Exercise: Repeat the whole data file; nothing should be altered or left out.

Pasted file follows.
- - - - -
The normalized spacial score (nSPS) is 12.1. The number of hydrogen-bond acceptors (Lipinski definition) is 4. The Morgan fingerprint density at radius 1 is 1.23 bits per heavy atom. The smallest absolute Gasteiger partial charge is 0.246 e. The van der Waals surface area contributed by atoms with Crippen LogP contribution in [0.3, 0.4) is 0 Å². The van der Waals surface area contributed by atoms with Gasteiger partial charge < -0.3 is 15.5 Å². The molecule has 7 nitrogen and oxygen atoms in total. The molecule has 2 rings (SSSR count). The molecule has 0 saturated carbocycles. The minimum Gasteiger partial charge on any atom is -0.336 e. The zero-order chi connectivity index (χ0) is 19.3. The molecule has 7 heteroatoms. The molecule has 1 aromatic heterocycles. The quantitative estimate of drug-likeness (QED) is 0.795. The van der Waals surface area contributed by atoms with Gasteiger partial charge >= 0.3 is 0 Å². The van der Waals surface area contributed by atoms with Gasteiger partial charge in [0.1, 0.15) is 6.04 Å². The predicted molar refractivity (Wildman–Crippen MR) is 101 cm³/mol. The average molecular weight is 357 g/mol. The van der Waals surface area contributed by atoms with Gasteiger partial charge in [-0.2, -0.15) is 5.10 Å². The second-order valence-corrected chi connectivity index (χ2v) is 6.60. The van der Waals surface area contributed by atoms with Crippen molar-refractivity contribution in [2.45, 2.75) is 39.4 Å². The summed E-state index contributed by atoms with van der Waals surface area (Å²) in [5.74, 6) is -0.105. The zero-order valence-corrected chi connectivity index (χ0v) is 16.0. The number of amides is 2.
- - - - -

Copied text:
The normalized spacial score (nSPS) is 12.1. The number of hydrogen-bond acceptors (Lipinski definition) is 4. The Morgan fingerprint density at radius 1 is 1.23 bits per heavy atom. The smallest absolute Gasteiger partial charge is 0.246 e. The van der Waals surface area contributed by atoms with Crippen LogP contribution in [0.3, 0.4) is 0 Å². The van der Waals surface area contributed by atoms with Gasteiger partial charge < -0.3 is 15.5 Å². The molecule has 7 nitrogen and oxygen atoms in total. The molecule has 2 rings (SSSR count). The molecule has 0 saturated carbocycles. The minimum Gasteiger partial charge on any atom is -0.336 e. The zero-order chi connectivity index (χ0) is 19.3. The molecule has 7 heteroatoms. The molecule has 1 aromatic heterocycles. The quantitative estimate of drug-likeness (QED) is 0.795. The van der Waals surface area contributed by atoms with Gasteiger partial charge >= 0.3 is 0 Å². The van der Waals surface area contributed by atoms with Gasteiger partial charge in [0.1, 0.15) is 6.04 Å². The predicted molar refractivity (Wildman–Crippen MR) is 101 cm³/mol. The average molecular weight is 357 g/mol. The van der Waals surface area contributed by atoms with Gasteiger partial charge in [-0.2, -0.15) is 5.10 Å². The second-order valence-corrected chi connectivity index (χ2v) is 6.60. The van der Waals surface area contributed by atoms with Crippen molar-refractivity contribution in [2.45, 2.75) is 39.4 Å². The summed E-state index contributed by atoms with van der Waals surface area (Å²) in [5.74, 6) is -0.105. The zero-order valence-corrected chi connectivity index (χ0v) is 16.0. The number of amides is 2.